Julisa Abad said she's one of the more fortunate transgender women in Detroit's Six Mile and Woodward area.
The 34-year-old said she's never worked in the sex industry, but she understands why many others feel as if they don't have a choice.
"When I first moved to Detroit, despite everything that I brought to the table, I couldn't find employment," Abad told ABC News. "I hated that the social stigma, especially within the area that I lived in, was that all trans women are sex workers."
Abad eventually landed a position as a victims' rights advocate with the Fair Michigan Justice Project, a program that assists in solving serious crimes targeting members of the LGBT community. Most of the organization's cases involve transgender women of color subjected to violence from straight men, often an intimate partner.
The Human Rights Campaign has tracked at least 136 deaths of transgender people since 2013 due to fatal violence, with most victims being black transgender women, but the organization said the violence is hard to track due to misgendering and transphobia. The actual number of killings could be much higher.
One of the most-recent victims, 22-year-old Muhlaysia Booker, was fatally shot in Dallas last week, just months after she spoke out against a gang of men who brutally attacked her while yelling transphobic slurs.
"She was always full of life, the life of the party and a jokester," Booker's aunt, Lakeitha Lemons, told ABC News. "She knew the things she would have to face. She knew about the violence, the backlash and the criticism that she would receive, but she didn't care. She would die for her cause."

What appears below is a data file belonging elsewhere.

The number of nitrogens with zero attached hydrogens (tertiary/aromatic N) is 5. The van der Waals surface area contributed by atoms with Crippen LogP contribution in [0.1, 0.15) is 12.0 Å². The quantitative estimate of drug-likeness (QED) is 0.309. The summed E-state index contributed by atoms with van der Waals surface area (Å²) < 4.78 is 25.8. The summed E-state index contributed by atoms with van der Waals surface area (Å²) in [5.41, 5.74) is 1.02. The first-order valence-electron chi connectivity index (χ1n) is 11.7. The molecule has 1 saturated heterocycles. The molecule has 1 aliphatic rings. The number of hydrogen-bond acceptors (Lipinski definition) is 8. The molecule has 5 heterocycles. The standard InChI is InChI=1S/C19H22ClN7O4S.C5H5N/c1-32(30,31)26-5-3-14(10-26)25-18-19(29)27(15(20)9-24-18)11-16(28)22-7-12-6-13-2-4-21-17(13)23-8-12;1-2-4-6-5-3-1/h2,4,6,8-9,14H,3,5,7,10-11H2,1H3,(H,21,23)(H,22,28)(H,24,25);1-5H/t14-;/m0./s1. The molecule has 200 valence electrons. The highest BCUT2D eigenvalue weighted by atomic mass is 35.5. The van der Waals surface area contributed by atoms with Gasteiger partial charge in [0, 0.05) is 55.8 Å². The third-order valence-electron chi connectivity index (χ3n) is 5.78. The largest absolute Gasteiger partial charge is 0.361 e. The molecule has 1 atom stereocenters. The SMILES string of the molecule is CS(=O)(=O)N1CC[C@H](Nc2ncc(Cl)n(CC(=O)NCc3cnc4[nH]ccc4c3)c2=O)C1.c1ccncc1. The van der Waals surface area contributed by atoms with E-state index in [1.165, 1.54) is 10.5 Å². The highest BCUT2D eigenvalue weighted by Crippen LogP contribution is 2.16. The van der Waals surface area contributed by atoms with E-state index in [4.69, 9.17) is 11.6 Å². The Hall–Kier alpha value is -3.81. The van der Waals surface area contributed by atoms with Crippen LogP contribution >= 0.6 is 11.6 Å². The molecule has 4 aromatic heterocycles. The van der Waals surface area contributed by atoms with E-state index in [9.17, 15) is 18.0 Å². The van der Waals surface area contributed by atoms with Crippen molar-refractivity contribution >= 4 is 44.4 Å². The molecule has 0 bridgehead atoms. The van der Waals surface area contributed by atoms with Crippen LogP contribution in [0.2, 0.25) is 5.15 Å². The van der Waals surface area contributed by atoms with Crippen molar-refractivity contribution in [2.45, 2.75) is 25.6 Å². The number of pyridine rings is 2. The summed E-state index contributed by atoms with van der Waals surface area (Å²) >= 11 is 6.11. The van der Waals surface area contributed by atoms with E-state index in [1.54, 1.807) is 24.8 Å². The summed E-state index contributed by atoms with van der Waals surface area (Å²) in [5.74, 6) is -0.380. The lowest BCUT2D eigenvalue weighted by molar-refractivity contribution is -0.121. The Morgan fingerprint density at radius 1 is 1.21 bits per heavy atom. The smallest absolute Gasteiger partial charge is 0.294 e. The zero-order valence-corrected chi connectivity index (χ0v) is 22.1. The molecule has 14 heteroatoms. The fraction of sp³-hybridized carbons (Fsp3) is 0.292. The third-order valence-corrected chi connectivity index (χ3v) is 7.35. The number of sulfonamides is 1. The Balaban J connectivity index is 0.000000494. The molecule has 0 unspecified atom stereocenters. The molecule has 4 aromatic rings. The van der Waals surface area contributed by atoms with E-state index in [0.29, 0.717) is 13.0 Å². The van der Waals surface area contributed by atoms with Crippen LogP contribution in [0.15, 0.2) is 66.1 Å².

Police are investigating to see if Booker's murder was a hate crime, or if it could be linked to two other attacks that targeted black transgender women in the area. Brittany White, 29, was fatally shot inside her car in southeast Dallas in October 2018 and another transgender woman was nearly stabbed to death in April.
Experts and advocates point to these violent attacks as examples of why the U.S. needs stronger anti-discrimination policies and legal protections for transgender people.
In many states, including Michigan, discrimination laws do not include protections based on sexual orientation or gender identity, leaving transgender people more vulnerable to job discrimination and more likely to resort to illegal activity to earn a living, according to LGBTQ rights advocates. It also makes them prime targets for violence and abuse.
In 2018, advocates tracked at least 26 U.S. murders involving transgender victims, with black trans women representing an overwhelming majority, according to Human Rights Campaign, which considers itself the "largest national lesbian, gay, bisexual, transgender and queer civil rights organization."
At least five transgender people have been killed so far this year, according to the Human Rights Campaign. All five were women of color.
Many of the reported cases involved clear anti-transgender bias. In others, the victim's transgender status may have put them at risk in other ways, such as forcing them into unemployment, poverty, homelessness or sex work, according to HRC's research.
"While the details of these cases differ, it is clear that fatal violence disproportionately affects transgender women of color, and that the intersections of racism, sexism, homophobia, biphobia and transphobia conspire to deprive them of employment, housing, healthcare and other necessities, barriers that make them vulnerable," HRC said in a statement. "Many of these victims are misgendered in local police statements and media reports, which can delay our awareness of deadly incidents."
Rebecca Williams, a humanities professor at Essex County College in New Jersey and adviser to the school's Gay-Straight Alliance program, said she expected to see more outrage in response to such "epidemic" violence.